Vice President Joe BidenJoe BidenBiden: Democrats' spending plan is 'a bigger darn deal' than Obamacare Biden says he's open to altering, eliminating filibuster to advance voting rights Biden: Comment that DOJ should prosecute those who defy subpoenas 'not appropriate' MORE's time would be better spent hammering out Democrats' policy than negotiating differences with Republicans, House Speaker John BoehnerJohn Andrew BoehnerRift widens between business groups and House GOP Juan Williams: Pelosi shows her power Debt ceiling games endanger US fiscal credibility — again MORE (R-Ohio) said Wednesday evening.
BoehnerJohn Andrew BoehnerRift widens between business groups and House GOP Juan Williams: Pelosi shows her power Debt ceiling games endanger US fiscal credibility — again MORE, in response to a plan to have Biden negotiate with the GOP over spending legislation after congressional talks degenerated into public bickering, didn't rule out the idea, but hardly seemed thrilled about it.
"I think the vice president would better spend his time if he sat down with Harry ReidHarry Mason ReidHarry Reid calls on Democrats to plow forward on immigration Democrats brace for tough election year in Nevada The Memo: Biden's horizon is clouded by doubt MORE, Nancy Pelosi and come up with a Democrat position," Boehner told Fox News. "It'd be a far better use of his time."
Democrats turned Wednesday to Biden to reprise his role from the lame-duck Congress when he worked with GOP leaders in Congress, particularly Senate Minority Leader Mitch McConnellAddison (Mitch) Mitchell McConnellBiden says he's open to altering, eliminating filibuster to advance voting rights Pelosi says GOP senators 'voted to aid and abet' voter suppression for blocking revised elections bill Manchin insists he hasn't threatened to leave Democrats MORE (R-Ky.), to reach a deal on extending the expiring Bush tax cuts.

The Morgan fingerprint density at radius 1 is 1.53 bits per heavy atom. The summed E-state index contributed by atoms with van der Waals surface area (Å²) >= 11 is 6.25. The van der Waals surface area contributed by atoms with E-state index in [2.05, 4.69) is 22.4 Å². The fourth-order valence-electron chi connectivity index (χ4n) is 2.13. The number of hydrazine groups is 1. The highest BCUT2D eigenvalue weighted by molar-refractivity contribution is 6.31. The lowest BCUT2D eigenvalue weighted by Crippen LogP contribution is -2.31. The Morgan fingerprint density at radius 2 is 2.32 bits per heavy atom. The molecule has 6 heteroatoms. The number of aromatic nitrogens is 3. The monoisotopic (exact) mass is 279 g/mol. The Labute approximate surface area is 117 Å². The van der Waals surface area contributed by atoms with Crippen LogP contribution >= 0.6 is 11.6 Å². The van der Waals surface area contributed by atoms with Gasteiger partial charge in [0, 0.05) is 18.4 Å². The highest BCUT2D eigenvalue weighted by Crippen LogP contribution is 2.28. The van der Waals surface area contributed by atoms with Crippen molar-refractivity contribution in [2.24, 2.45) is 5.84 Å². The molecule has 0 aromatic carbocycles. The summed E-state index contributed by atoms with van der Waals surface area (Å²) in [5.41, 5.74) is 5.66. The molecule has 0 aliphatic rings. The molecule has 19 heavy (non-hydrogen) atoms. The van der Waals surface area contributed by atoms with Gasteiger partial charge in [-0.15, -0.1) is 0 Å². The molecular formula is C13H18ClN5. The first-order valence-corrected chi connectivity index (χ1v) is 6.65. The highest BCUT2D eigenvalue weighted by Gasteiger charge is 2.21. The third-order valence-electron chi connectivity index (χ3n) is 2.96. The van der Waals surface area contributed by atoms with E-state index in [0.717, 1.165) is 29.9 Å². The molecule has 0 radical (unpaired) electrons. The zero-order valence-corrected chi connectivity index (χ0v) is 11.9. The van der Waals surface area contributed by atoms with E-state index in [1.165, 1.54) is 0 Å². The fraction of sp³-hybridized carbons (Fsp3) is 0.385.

The administration and congressional Democrats hope Biden will enjoy similar success in these negotiations, especially with such a wide chasm between the GOP-controlled House and the Democratic Senate over how much needs to be cut in the remainder of this fiscal year. The government will be funded through March 18, and the absence of congressional action would mean a shutdown.
President Obama put the squeeze on Republicans on Wednesday by releasing a statement goading them into immediately joining negotiations.
"Living with the threat of a shutdown every few weeks is not responsible, and it puts our economic progress in jeopardy," Obama said. "That’s why I’m calling on Democratic and Republican leaders of Congress to begin meeting immediately with the Vice President, my Chief of Staff [William Daley], and Budget Director [Jack LewJacob (Jack) Joseph LewThe Hill's Morning Report - Biden argues for legislative patience, urgent action amid crisis On The Money: Senate confirms Yellen as first female Treasury secretary | Biden says he's open to tighter income limits for stimulus checks | Administration will look to expedite getting Tubman on bill Sorry Mr. Jackson, Tubman on the is real MORE] so we can find common ground on a budget that makes sure we are living within our means."
But Boehner said he didn't feel as though he could really negotiate as long as Democrats hadn't actually agreed on their own spending plan.
"We've done our work. I know where we are. They know where we are. But we don't know where their position is," he said. "They don't have a position. So how do I know where they are and what we should negotiate from and what the right number is? I have no idea."